And one reason we can know this is because of what happened next. In the original language, Mark uses one of his favorite words, “immediately”. And that word is found in some of your translations. It was no sooner than Peter had uttered his third and most dreadful denial, that

A second time the rooster crowed. Then Peter called to mind the word that Jesus had said to him, “Before the rooster crows twice, you will deny Me three times.” And when he thought about it, he wept (v. 72).

We know that Peter was not completely lost to the Lord, because he experienced …


I believe that his broken heart over this failure affected him for a long time. Even after our Lord rose from the dead, it seems that Peter felt ashamed. But what a tender and forgiving Savior he served. Do you remember what the angel told the women who came early in the morning to the tomb. Look at it. It’s just a little ahead in the Gospel of Mark—in Mark 16:6-7. The angel told them;

Do not be alarmed. You seek Jesus of Nazareth, who was crucified. He is risen! He is not here. See the place where they laid Him. But go, tell His disciples—and Peter—that He is going before you into Galilee; there you will see Him, as He said to you” (Mark 16:6-7).

“And Peter …” The Lord knew that Peter needed special encouragement. And the Lord gave it to him; and fully restored him.

And the rest—we can gratefully say—is history.

* * * * * * * * * *

Now; given Peter’s experience, let’s suppose that he was our guest speaker in our church today. If he was, you can be sure that I wouldn’t be standing her speaking to you! He would! And if he preached from this passage instead of me, what do you suppose he would want to tell us?

I’m sure that he would tell us about the grace of our Lord. He would assure us that our Savior is a greatly forgiving Savior; and that even when we fail Him—even when we deny Him out of fear—He is still able to restore us and use us. I believe that Peter would urge us to confess our failure, and that he would remind us of the example of his own story, and that he would invite us to come to Jesus for full forgiveness.

I think Peter might want to tell us not to be too harsh toward others who fail to stand for the Lord as they should. He would point out to us that, after all, he—the great apostle Peter, the Rock, the one on whose testimony the Lord said He would built the church—failed the Lord dreadfully; even denying Him with swearing and oaths. If Peter could be forgiven for such a horrible failure, then we should certainly be ready to forgive each other for our failures.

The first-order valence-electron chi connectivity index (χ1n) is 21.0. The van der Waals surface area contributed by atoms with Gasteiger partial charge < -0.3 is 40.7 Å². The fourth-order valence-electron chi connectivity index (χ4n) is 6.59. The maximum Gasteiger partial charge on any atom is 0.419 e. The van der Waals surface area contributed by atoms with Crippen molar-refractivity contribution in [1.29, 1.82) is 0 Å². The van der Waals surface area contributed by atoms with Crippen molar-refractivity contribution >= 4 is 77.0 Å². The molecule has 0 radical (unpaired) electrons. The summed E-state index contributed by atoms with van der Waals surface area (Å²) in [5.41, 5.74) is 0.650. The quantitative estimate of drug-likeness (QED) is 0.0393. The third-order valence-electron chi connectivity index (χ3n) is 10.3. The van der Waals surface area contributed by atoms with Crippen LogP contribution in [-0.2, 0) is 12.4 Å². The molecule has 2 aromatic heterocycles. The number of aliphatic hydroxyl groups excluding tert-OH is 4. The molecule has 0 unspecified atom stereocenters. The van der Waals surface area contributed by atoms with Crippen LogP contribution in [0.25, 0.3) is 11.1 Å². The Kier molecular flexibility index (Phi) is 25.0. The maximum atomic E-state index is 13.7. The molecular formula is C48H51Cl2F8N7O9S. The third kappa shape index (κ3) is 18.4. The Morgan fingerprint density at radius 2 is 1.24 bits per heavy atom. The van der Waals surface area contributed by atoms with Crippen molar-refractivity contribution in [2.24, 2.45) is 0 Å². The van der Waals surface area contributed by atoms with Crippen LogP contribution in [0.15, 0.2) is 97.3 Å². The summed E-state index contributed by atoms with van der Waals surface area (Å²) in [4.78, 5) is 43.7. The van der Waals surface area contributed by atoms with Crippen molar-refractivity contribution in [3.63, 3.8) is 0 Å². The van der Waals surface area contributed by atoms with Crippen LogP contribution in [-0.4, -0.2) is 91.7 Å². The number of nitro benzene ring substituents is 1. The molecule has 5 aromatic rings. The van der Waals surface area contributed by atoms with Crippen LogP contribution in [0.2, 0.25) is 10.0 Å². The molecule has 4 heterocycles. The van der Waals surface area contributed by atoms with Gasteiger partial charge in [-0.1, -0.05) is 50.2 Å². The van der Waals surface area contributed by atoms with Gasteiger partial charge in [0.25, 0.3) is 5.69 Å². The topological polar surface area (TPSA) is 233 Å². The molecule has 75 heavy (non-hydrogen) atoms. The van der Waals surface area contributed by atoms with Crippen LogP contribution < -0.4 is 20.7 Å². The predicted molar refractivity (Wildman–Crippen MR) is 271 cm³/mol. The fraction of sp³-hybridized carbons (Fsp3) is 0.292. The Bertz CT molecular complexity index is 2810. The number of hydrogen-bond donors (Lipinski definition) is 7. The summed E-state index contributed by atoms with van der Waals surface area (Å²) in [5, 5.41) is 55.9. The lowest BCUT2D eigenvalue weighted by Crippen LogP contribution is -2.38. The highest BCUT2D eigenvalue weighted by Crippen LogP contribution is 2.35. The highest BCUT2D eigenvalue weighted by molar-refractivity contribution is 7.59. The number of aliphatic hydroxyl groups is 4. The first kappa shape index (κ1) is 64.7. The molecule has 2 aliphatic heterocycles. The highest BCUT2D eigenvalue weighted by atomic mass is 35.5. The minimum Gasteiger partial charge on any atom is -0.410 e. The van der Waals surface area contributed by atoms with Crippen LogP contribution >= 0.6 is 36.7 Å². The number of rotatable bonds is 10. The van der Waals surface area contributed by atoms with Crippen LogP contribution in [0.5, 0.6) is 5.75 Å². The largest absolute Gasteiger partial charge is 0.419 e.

But I think he would also want to urge us not to go down that road of denial in the first place—not even one step. I think he would remind us of how we don’t simply stay in one place spiritually when we begin to deny the Lord. Such a denial cuts us off us from our utter dependency upon Jesus Himself; and once we begin to deny Him and begin to stand in the power of the flesh, we slide further downward into even worse levels of denial. He would urge us to trust in the enabling power of our Lord Jesus—to utterly depend upon Him—and to open our mouths and confess that we belong to Him. He will stand with us and uphold us when we do.

To some degree, I don’t really have to guess all that much about what Peter would tell us; because I believe we can find it in what he said in 1 Peter 4:12-19. Let’s remember his good words of exhortation every time we feel the temptation and the pressure to deny our Lord:

Beloved, do not think it strange concerning the fiery trial which is to try you, as though some strange thing happened to you; but rejoice to the extent that you partake of Christ’s sufferings, that when His glory is revealed, you may also be glad with exceeding joy. If you are reproached for the name of Christ, blessed are you, for the Spirit of glory and of God rests upon you. On their part He is blasphemed, but on your part He is glorified. But let none of you suffer as a murderer, a thief, an evildoer, or as a busybody in other people’s matters. Yet if anyone suffers as a Christian, let him not be ashamed, but let him glorify God in this matter. For the time has come for judgment to begin at the house of God; and if it begins with us first, what will be the end of those who do not obey the gospel of God? Now

If the righteous one is scarcely saved,

Therefore let those who suffer according to the will of God commit their souls to Him in doing good, as to a faithful Creator (1 Peter 4:12-19).

Where will the ungodly and the sinner appear?”